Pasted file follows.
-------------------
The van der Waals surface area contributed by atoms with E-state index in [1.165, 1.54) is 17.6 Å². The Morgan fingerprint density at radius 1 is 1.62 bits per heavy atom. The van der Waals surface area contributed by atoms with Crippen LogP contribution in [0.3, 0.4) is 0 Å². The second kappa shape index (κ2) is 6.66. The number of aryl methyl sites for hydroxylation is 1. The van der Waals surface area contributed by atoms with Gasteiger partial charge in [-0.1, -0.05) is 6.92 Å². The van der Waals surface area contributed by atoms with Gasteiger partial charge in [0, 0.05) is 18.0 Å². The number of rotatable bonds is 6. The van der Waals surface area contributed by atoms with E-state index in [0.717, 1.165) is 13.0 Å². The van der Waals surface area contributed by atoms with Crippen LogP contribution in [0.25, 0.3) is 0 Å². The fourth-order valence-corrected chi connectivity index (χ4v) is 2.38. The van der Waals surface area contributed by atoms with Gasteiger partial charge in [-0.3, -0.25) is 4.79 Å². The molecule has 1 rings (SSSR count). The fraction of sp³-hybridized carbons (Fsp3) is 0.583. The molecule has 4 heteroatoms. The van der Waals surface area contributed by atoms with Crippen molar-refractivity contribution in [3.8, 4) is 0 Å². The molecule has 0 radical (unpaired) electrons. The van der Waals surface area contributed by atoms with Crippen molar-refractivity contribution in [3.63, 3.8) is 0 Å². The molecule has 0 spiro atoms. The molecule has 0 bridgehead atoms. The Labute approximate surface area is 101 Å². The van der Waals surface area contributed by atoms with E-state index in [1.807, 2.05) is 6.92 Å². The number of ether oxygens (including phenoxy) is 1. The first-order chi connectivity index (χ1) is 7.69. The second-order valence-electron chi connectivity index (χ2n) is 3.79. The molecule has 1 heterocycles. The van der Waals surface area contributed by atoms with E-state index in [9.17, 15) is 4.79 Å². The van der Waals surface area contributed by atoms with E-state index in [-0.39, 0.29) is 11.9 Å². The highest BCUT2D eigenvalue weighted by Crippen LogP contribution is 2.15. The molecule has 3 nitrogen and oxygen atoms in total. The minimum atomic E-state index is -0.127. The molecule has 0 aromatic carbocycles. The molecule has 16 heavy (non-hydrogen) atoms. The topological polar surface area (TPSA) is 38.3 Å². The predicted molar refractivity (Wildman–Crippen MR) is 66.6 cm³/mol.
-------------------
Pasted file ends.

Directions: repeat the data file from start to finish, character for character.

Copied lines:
The van der Waals surface area contributed by atoms with E-state index in [1.165, 1.54) is 17.6 Å². The Morgan fingerprint density at radius 1 is 1.62 bits per heavy atom. The van der Waals surface area contributed by atoms with Crippen LogP contribution in [0.3, 0.4) is 0 Å². The second kappa shape index (κ2) is 6.66. The number of aryl methyl sites for hydroxylation is 1. The van der Waals surface area contributed by atoms with Gasteiger partial charge in [-0.1, -0.05) is 6.92 Å². The van der Waals surface area contributed by atoms with Gasteiger partial charge in [0, 0.05) is 18.0 Å². The number of rotatable bonds is 6. The van der Waals surface area contributed by atoms with E-state index in [0.717, 1.165) is 13.0 Å². The van der Waals surface area contributed by atoms with Crippen LogP contribution in [0.25, 0.3) is 0 Å². The fourth-order valence-corrected chi connectivity index (χ4v) is 2.38. The van der Waals surface area contributed by atoms with Gasteiger partial charge in [-0.3, -0.25) is 4.79 Å². The molecule has 1 rings (SSSR count). The fraction of sp³-hybridized carbons (Fsp3) is 0.583. The molecule has 4 heteroatoms. The van der Waals surface area contributed by atoms with Crippen molar-refractivity contribution in [3.8, 4) is 0 Å². The molecule has 0 radical (unpaired) electrons. The van der Waals surface area contributed by atoms with Crippen molar-refractivity contribution in [3.63, 3.8) is 0 Å². The molecule has 0 spiro atoms. The molecule has 0 bridgehead atoms. The Labute approximate surface area is 101 Å². The van der Waals surface area contributed by atoms with E-state index in [1.807, 2.05) is 6.92 Å². The number of ether oxygens (including phenoxy) is 1. The first-order chi connectivity index (χ1) is 7.69. The second-order valence-electron chi connectivity index (χ2n) is 3.79. The molecule has 1 heterocycles. The van der Waals surface area contributed by atoms with E-state index in [9.17, 15) is 4.79 Å². The van der Waals surface area contributed by atoms with E-state index in [-0.39, 0.29) is 11.9 Å². The highest BCUT2D eigenvalue weighted by Crippen LogP contribution is 2.15. The molecule has 3 nitrogen and oxygen atoms in total. The minimum atomic E-state index is -0.127. The molecule has 0 aromatic carbocycles. The molecule has 16 heavy (non-hydrogen) atoms. The topological polar surface area (TPSA) is 38.3 Å². The predicted molar refractivity (Wildman–Crippen MR) is 66.6 cm³/mol.